Corey Bailey
Audio Engineering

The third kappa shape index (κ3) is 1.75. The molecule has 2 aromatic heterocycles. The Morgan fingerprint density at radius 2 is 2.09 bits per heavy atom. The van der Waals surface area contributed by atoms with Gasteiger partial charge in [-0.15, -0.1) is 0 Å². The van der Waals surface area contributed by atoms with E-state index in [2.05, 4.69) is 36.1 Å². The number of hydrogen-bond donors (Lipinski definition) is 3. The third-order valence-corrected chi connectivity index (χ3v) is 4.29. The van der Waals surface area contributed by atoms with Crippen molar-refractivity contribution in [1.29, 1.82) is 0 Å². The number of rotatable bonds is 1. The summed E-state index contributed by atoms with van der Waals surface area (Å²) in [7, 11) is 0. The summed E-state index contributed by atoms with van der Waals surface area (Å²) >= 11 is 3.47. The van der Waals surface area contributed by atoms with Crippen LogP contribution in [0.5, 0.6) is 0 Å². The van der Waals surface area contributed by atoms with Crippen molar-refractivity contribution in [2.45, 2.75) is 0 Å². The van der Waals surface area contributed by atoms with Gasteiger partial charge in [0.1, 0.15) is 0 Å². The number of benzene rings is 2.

When I refer to Computer, I am referring to a desktop computer. However, most of the information here will apply to laptops as well. Weather you are using a PC or Mac, there are some things that can be done to insure that you will have a reliable system for day-in, day-out use. The first important step is to make sure you have a separate, dedicated, hard drive for recording audio and video and adequate memory (RAM). A dedicated hard drive for recording Nearly all audio/video software manufacturers recommend using a separate drive for recording and editing. In my opinion, using a dedicated record drive goes beyond desirable…it’s absolutely essential! Your boot drive, which contains your Operating System and installed software, has plenty to do without the added burden of trying to record audio or video files. Using your boot drive to record and playback media files is asking for disaster. If the drive can’t keep up with the audio or video data rates while performing the regular call-ups from the OS and editing software, the result will be dropped frames. If you are recording audio, the frame drops will sound like ticks or snaps where the file was joined at the missing frame(s). If you are recording video, the frame drops will look like a bad splice. Partitioning your boot drive doesn’t change anything. The drive will still be just as busy working with the operating system and software in use. For recording and playing audio, the type of internal drive interface really doesn’t matter. It can be IDE, SATA or SCSI, whichever is most convenient to connect to the computer’s motherboard. SATA drives have the fastest data rates but any of the interfaces are fast enough for audio production. If you are recording and playing high definition video, then I would recommend using the latest SATA drive. Laptop owners may need to use an external drive as very few laptops allow for more than one internal drive. If you are thinking about using an external drive, then select one that connects to your computer via an eSATA, Thunderbolt, or USB 3.0 interface, if at all possible. USB 2.0 or earlier would not be my first choice for this application because of the way data is transmitted over a USB interface. It can result in possible data loss. RAM RAM (Random Access Memory) is used by some editing software for buffering the audio or video in use. Higher audio sample rates and bit depths (IE: 24/96) and high track counts may require plenty of available RAM to work seamlessly with audio files. This is especially important for recording. A good rule of thumb for the minimum amount of RAM needed is to find out the basic requirements of the operating system and the audio/video software you are using, add them up, and quadruple it. Even better is to install the maximum amount of RAM that the operating system (or hardware) will recognize. It’s best to use the same brand and type for all of the RAM in your computer to insure that the operating parameters are the same. Check out the AV software you are using. Some software is processor intensive and others are memory intensive. I would also recommend the use of a dedicated video card with, at least, 256MB of on-board video RAM. Using the video processor that is installed on your motherboard means sharing system RAM, and thus, less will be available for recording and processing. Run lean! It is especially important to only be running your editing software while digitizing audio or video. All other software should be closed. The one exception to this may be anti-virus software but, it depends on the brand. Some anti-virus software is intrusive and can slow your system down. If you are unsure about your anti-virus software, disable it while working (and don’t connect to the Internet!). You may want to disable the sounds made by your computer if you are using them. The reason is that your computer sounds may be at a different sample rate than the file you are working on and could cause a conflict, particularly if you are using an external device for listening. If you run into problems and you are using an external device for digitizing, try powering it up after you boot your computer. Also, if you are using an external device, make sure that it is the default device for the software that you are using. Some users go to the trouble of turning off the video backgrounds as well while working on audio or video. Make sure that the only task at hand is the digitization process. Your computer should be doing nothing else while you are ingesting audio or video and manipulating the files in any manner. This includes routine file saves or ‘save as.’ Having your computer do multi-tasking operations while ingesting or manipulating audio or video files is asking for dropped frames. If you are recording audio, the frame drops will sound like ticks or snaps where the file was joined at the missing frame. Dropped frames with video files simply look like a bad splice or a ‘jump’ cut. Some editing/digitizing software will warn you of dropped frames. Return to TOP of page © Corey Bailey Audio Engineering
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